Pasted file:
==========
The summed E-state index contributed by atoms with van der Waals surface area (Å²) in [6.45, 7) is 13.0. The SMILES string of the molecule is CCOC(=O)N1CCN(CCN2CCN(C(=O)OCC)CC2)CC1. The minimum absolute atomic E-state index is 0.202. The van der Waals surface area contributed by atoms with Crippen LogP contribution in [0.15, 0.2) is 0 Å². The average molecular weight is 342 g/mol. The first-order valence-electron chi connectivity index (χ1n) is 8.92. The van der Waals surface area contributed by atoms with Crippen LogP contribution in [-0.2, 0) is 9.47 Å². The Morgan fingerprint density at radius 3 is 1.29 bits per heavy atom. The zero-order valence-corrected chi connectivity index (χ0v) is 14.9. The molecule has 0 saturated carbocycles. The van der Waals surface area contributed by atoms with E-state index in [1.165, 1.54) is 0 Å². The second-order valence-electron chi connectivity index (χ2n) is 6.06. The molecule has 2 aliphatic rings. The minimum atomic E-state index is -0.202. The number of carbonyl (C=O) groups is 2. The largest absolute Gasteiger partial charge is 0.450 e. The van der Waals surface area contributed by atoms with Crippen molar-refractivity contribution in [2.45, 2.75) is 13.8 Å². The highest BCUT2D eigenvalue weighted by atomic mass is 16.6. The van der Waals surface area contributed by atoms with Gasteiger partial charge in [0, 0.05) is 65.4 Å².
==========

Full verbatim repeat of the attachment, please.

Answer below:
The summed E-state index contributed by atoms with van der Waals surface area (Å²) in [6.45, 7) is 13.0. The SMILES string of the molecule is CCOC(=O)N1CCN(CCN2CCN(C(=O)OCC)CC2)CC1. The minimum absolute atomic E-state index is 0.202. The van der Waals surface area contributed by atoms with Crippen LogP contribution in [0.15, 0.2) is 0 Å². The average molecular weight is 342 g/mol. The first-order valence-electron chi connectivity index (χ1n) is 8.92. The van der Waals surface area contributed by atoms with Crippen LogP contribution in [-0.2, 0) is 9.47 Å². The Morgan fingerprint density at radius 3 is 1.29 bits per heavy atom. The zero-order valence-corrected chi connectivity index (χ0v) is 14.9. The molecule has 0 saturated carbocycles. The van der Waals surface area contributed by atoms with E-state index in [1.165, 1.54) is 0 Å². The second-order valence-electron chi connectivity index (χ2n) is 6.06. The molecule has 2 aliphatic rings. The minimum atomic E-state index is -0.202. The number of carbonyl (C=O) groups is 2. The largest absolute Gasteiger partial charge is 0.450 e. The van der Waals surface area contributed by atoms with Crippen molar-refractivity contribution in [2.45, 2.75) is 13.8 Å². The highest BCUT2D eigenvalue weighted by atomic mass is 16.6. The van der Waals surface area contributed by atoms with Gasteiger partial charge in [0, 0.05) is 65.4 Å².